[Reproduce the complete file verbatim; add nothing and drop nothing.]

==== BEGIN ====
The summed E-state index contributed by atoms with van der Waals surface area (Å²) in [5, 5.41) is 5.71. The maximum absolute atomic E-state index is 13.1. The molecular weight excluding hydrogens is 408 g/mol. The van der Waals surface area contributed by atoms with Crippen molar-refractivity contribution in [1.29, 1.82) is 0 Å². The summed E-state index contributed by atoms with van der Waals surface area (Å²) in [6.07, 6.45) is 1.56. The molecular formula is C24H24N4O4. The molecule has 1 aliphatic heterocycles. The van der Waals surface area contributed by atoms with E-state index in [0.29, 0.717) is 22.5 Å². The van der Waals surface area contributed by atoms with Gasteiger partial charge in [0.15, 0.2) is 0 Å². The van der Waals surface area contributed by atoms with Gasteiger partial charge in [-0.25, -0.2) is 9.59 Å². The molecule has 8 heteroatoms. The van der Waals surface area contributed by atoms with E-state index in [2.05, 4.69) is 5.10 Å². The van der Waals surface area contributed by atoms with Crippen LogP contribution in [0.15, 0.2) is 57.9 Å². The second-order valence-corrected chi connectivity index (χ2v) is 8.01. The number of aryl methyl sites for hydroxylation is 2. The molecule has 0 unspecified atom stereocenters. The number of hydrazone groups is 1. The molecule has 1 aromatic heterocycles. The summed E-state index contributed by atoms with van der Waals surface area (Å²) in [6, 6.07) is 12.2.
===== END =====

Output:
The summed E-state index contributed by atoms with van der Waals surface area (Å²) in [5, 5.41) is 5.71. The maximum absolute atomic E-state index is 13.1. The molecular weight excluding hydrogens is 408 g/mol. The van der Waals surface area contributed by atoms with Crippen molar-refractivity contribution in [1.29, 1.82) is 0 Å². The summed E-state index contributed by atoms with van der Waals surface area (Å²) in [6.07, 6.45) is 1.56. The molecular formula is C24H24N4O4. The molecule has 1 aliphatic heterocycles. The van der Waals surface area contributed by atoms with E-state index in [0.29, 0.717) is 22.5 Å². The van der Waals surface area contributed by atoms with Gasteiger partial charge in [0.15, 0.2) is 0 Å². The van der Waals surface area contributed by atoms with Gasteiger partial charge in [-0.25, -0.2) is 9.59 Å². The molecule has 8 heteroatoms. The van der Waals surface area contributed by atoms with E-state index in [2.05, 4.69) is 5.10 Å². The van der Waals surface area contributed by atoms with Crippen LogP contribution in [0.15, 0.2) is 57.9 Å². The second-order valence-corrected chi connectivity index (χ2v) is 8.01. The number of aryl methyl sites for hydroxylation is 2. The molecule has 0 unspecified atom stereocenters. The number of hydrazone groups is 1. The molecule has 1 aromatic heterocycles. The summed E-state index contributed by atoms with van der Waals surface area (Å²) in [6, 6.07) is 12.2.